A leading contractor accountancy firm has published the results of a major survey into contractors’ attitudes, based on the responses of over 1,000 limited company clients.
The poll, conducted by SJD Accountancy, pains a fascinating picture of the ‘typical IT contractor’.
Almost 9 out of 10 are men; 77% are in their 30s or 40s, and almost two thirds have been contracting for three years or more.
80% are working on private sector assignments, with the remainder working on public sector contracts.
Asked about the reasons why they first went contracting, 75% of respondents said it was a conscious choice, rather than one made out of necessity (e.g. due to redundancy).
Unsurprisingly, most of those polled are positive about their decision to go contracting, and about the ongoing benefits of being a contractor. Higher rates (60% of respondents command fees of £400 or more per day), flexibility and freedom are cited as the most important aspects of the contracting life.
Despite the inevitable dampening effect of the economic downturn since 2008/9, most contractors are positive about the current market as well as prospects for the future. 65% are positive about the current state of the market, and 85% are positive about being contractors.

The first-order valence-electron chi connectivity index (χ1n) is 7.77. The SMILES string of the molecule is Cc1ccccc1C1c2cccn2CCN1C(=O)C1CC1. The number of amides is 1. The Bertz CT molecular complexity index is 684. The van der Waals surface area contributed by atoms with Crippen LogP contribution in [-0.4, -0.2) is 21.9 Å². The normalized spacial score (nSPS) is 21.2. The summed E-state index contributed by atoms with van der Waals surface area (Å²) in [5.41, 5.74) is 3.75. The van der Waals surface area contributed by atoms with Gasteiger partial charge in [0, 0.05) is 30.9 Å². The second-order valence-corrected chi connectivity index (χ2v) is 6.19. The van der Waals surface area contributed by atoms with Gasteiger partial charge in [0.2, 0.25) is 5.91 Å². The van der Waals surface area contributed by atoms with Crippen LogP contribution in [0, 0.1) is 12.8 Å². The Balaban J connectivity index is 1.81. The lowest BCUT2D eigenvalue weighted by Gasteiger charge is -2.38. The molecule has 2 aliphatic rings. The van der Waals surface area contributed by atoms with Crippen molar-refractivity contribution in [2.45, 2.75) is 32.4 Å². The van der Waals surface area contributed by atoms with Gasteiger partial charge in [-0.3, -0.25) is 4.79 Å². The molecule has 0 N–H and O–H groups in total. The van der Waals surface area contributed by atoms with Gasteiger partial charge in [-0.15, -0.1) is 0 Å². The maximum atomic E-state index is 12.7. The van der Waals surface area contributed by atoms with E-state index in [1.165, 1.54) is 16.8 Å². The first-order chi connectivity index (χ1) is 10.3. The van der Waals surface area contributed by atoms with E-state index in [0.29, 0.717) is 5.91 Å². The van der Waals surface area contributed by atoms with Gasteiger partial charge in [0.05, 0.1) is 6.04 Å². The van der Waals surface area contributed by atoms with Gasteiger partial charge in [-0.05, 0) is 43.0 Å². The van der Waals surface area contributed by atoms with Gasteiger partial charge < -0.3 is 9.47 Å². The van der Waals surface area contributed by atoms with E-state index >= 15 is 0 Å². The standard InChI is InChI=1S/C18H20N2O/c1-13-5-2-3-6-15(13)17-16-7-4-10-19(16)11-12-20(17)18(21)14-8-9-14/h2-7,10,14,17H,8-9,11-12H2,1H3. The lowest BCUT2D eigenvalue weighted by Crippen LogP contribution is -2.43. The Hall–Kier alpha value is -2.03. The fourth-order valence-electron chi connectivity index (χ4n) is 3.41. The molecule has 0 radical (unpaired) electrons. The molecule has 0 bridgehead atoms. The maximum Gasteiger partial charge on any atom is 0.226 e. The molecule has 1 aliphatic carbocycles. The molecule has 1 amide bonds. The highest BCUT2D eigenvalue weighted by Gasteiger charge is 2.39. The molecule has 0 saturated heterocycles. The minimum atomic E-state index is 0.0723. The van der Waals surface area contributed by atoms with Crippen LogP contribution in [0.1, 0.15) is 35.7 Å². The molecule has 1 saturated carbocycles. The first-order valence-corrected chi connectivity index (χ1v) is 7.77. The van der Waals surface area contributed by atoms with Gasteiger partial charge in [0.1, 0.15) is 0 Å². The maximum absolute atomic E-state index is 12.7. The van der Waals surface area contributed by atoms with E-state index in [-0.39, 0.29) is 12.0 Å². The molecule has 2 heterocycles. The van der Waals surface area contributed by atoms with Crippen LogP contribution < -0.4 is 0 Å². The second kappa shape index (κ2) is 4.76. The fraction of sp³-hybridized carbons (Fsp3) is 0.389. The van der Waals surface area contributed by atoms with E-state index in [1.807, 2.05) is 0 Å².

It is a well-known fact that most contractors never regret their decision to leave the world of permanent employment; this is firmly backed up by the results of the SJD survey. 76% don’t miss the ‘benefits’ afforded to traditional employees, and a mere 7% said they would definitely return to a permanent role if an opportunity were made available.
When asked which websites they use to keep up-to-date with the latest contracting news, the most popular were the PCG and Contractor UK sites.
According to the survey, 36% found their current contract via an agency, 21% by personal contacts, 14% direct with an end client, and a mere 11% through job boards. This statistic once again demonstrates the importance of networking – as a large proportion of all contracts are offered to contacts of existing project team members before they are offered to agencies.
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